With the bring your own device (BYOD) trend catching on within offices everywhere, businesses are thinking about how to integrate their employees’ devices into their workplaces.

The question is, how do you manage the data without just securing those devices? At least, that’s how Jesus Rodriguez, CEO and co-founder of KidoZen Inc., sees it. Rodriguez was speaking from a session at the Mobile Enterprise Strategies Summit on Thursday.

“When we look at the industry and how we got here with BYOD, we think about how we need to manage the devices,” Rodriguez said. “These days, everyone has a way to secure the devices. That’s off the chart.”

Mobile device management is something we can stop worrying about since that’s been done and is now even passé, he said. Right now, startups are moving into mobile app management, with industry heavyweights sitting up and taking notice.

“The golden days of managed devices are over,” Rodriguez said, adding companies will now start looking at the next logical step, which is to manage those apps on those devices. Companies like AirWatch Inc. and Citrix Systems Inc. have already begun launching app containers and other kinds of ways to prevent corporate data from leaking out of an employee’s device, in case it is lost or stolen. He sees mobile app management as already a fixture of mobile device management platforms.

While that’s all really interesting, even this will have its heyday, Rodriguez said.

The next company to create a real game changer will be one that looks at data as the real problem. As we begin to see more and more advances in mobile technology, we’ll be able to drill down and keep a tighter hold on mobile data, he says.

“There’s a direct correlation between mobile maturity and the level of granularity in mobile solutions,” he said. “The level of granularity gets smaller and smaller. It wasn’t a problem before, but now it’s a huge issue.”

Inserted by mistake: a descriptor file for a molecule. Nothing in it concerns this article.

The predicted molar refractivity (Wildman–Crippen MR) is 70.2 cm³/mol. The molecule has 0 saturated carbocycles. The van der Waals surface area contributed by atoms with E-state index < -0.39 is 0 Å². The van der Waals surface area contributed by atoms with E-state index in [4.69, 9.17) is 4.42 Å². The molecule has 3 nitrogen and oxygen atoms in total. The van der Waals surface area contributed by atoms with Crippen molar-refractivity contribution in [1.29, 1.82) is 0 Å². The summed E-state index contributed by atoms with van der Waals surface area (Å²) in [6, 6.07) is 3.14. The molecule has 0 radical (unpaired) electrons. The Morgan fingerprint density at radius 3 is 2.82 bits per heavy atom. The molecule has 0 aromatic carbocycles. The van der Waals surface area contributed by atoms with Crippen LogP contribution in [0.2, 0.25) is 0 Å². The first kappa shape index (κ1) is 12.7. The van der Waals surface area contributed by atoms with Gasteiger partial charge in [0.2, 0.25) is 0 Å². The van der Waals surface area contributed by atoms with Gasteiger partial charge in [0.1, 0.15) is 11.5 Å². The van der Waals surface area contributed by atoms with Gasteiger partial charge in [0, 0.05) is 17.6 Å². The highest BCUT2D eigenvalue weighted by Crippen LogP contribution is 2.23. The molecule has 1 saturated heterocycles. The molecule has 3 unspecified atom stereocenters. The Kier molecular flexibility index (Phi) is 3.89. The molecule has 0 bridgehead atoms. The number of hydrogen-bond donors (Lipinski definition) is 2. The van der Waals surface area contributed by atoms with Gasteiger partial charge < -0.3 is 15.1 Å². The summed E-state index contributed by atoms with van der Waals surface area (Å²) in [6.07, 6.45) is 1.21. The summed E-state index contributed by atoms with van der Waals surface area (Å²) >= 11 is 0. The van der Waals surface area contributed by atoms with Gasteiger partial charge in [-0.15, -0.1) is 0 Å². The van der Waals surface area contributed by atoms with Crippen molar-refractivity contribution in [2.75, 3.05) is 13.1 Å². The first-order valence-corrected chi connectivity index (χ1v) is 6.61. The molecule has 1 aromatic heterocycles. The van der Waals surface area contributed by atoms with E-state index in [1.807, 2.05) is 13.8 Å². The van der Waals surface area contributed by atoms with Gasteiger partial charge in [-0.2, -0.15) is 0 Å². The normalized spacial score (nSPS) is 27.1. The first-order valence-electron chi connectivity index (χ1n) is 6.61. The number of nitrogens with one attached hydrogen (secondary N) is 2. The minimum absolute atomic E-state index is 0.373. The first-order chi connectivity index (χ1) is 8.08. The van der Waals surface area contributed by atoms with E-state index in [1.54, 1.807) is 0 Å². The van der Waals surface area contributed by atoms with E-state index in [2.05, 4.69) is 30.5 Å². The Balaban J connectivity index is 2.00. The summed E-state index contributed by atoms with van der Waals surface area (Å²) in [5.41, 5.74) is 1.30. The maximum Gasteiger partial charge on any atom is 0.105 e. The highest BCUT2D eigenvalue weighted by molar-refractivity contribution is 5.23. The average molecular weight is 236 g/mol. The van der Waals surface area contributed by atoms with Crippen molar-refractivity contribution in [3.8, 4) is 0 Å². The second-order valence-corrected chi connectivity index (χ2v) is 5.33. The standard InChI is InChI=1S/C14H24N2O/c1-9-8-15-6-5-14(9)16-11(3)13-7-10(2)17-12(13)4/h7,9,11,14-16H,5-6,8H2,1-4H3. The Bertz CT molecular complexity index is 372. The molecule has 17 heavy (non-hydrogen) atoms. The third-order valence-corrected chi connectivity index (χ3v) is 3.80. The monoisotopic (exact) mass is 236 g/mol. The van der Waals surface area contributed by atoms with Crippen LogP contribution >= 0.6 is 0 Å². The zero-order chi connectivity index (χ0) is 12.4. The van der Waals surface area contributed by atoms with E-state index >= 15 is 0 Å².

Essentially, we are now at a race to see which company can act as a middleman to enable the management and security of not just mobile devices or mobile apps, but mobile data. He called mobile data management the “crown jewel” of the enterprise mobile management industry.

When we’re able to manage our data, instead of just our devices or apps, we will get sophisticated enough to be able to create mobile-first policies for all kinds of situations.

“For mobile data management, if you can apply management policies at the data level, all apps would be compliant, and all devices would be compliant,” Rodriguez said.

For example, we might have a geolocation-based policy, a device-based policy, a network-based policy, an app-based policy, and so on. If an employee travels to the U.S., they might not be able to access their SAP app outside of Canada, for example, showcasing a geolocation app, Rodriguez said. Or we might get an employee who can’t access Salesforce by using a jailbroken iPhone, according to a device-based policy.

What we’re really looking for, he added, is a mobile device management, mobile app management, and mobile data management in an end-to-end solution. Shifting the balance between what we are trying to protect, Rodriguez said, will shift the balance of how the mobile data protection game is played.

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